Top Samos Attractions
Vist the Pythagorion the remains of the ancient fortified port, with the ruins of Greek and Roman monuments, can still be seen. A small archaeological museum displays Archaic and Hellenistic funerary stelae (grave stones), marble statues, coins, and ceramics uncovered in the area. On the island’s south coast, the friendly little town of Pythagórion was known as Tigáni until 1955, when it was renamed to honor Pythagoras, who was born here. Built around a sheltered bay, now filled with fishing boats and smart yachts and overlooked by cafés and seafood tavernas, it was once the ancient port of Sámos, a powerful maritime and mercantile state in the sixth century BC.
The Monastry of Panagia Spiliani On a hillside behind the town of Pythagórion stands the quaint white Monastery of Panagia Spiliani (Monastery of the Cave of the Virgin Mary) founded in 1586. From the entrance, 95 steps lead down into a large, cool, and peaceful cave, with a tiny church at the end, which is decorated with religious icons. From the monastery, you have amazing views down onto the town and across the sea towards the Turkish coast.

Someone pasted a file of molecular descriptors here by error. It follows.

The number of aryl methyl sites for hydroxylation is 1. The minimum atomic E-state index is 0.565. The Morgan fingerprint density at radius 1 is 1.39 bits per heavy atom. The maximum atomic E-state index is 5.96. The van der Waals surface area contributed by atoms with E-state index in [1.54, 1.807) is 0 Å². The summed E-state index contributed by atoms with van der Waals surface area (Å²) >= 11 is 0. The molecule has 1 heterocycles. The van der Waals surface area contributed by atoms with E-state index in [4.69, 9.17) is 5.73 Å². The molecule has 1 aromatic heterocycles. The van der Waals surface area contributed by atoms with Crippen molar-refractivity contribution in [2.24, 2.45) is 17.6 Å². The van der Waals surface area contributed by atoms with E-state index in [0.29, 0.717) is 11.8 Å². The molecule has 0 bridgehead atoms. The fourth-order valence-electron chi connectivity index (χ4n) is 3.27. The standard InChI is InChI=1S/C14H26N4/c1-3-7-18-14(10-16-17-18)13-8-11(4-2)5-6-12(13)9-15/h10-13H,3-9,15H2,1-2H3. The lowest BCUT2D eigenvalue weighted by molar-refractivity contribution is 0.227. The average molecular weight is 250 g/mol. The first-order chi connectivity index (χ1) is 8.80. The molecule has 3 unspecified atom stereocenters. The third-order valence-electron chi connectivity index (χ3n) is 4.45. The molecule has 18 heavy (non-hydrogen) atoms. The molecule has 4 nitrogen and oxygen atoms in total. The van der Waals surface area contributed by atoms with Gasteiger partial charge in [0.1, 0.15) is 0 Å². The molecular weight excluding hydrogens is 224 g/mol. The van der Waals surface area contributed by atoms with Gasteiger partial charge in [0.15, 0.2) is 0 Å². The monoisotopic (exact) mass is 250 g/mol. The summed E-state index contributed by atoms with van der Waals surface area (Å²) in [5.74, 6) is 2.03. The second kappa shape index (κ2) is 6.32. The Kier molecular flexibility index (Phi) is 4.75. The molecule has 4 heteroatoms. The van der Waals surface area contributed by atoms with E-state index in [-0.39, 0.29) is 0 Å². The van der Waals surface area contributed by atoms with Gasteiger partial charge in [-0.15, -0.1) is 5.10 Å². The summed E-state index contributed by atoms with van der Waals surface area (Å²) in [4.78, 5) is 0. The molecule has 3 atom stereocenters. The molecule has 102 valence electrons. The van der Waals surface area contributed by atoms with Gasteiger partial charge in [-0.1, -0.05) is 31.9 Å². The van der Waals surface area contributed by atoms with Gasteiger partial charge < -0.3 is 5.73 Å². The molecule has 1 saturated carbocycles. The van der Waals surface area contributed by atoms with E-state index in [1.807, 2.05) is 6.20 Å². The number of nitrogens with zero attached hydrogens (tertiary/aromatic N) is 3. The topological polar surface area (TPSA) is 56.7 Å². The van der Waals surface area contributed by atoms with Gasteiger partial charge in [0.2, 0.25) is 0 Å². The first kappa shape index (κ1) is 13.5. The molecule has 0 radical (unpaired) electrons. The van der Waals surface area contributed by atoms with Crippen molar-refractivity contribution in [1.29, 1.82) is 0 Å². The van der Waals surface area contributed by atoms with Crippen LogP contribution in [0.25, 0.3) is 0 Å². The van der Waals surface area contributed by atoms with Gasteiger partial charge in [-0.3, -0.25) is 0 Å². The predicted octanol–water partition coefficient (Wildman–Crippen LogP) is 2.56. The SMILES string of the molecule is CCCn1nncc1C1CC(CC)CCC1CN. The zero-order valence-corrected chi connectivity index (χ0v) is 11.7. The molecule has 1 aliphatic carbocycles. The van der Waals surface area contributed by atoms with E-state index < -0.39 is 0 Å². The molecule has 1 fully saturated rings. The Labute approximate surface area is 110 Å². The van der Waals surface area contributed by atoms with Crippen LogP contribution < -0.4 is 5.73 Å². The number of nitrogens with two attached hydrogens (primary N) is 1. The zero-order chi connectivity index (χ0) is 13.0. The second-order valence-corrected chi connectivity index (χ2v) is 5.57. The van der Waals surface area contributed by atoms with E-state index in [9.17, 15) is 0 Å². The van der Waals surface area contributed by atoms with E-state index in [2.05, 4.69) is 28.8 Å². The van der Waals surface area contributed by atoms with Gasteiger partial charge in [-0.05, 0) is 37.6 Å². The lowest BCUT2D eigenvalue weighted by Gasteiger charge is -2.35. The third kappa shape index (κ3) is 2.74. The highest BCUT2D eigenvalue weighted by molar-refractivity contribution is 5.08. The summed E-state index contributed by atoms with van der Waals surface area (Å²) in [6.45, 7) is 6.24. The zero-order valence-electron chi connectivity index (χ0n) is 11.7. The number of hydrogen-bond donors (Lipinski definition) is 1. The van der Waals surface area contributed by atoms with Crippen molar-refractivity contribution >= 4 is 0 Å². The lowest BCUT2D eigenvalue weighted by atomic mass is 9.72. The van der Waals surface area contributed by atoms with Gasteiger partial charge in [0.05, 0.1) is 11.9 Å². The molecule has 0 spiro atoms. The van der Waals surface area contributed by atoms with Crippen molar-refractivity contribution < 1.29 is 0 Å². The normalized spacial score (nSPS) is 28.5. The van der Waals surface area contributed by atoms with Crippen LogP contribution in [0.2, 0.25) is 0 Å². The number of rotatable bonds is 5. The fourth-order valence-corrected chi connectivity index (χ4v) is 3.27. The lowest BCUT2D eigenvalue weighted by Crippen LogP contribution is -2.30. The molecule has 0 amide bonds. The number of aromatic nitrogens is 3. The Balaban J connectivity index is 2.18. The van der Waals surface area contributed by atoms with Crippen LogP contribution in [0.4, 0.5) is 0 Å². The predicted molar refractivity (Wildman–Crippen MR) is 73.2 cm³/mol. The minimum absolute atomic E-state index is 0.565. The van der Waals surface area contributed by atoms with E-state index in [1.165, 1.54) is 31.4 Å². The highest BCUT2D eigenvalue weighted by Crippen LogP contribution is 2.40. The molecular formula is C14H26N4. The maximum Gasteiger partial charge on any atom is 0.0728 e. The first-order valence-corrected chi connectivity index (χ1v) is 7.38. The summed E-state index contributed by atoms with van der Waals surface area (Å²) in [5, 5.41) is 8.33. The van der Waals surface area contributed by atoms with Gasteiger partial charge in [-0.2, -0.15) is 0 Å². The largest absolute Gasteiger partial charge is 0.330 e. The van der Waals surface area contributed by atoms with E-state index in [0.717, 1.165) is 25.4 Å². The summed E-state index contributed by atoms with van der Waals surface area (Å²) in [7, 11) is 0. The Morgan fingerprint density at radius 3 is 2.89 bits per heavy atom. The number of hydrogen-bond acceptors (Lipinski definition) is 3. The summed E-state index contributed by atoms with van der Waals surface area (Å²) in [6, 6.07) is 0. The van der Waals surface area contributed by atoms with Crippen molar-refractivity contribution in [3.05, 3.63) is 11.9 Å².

The Heraion (Temple of Hera) Lying eight kilometers west of Pythagórion is the Heraion, the Temple of Hera, one of the island’s top tourist attractions. The archaeological site around the Heraion includes altars and smaller temples, as well as the ruins of a fifth-century Christian basilica. Finds from the site are exhibited in the archaeological museum in Samos Town.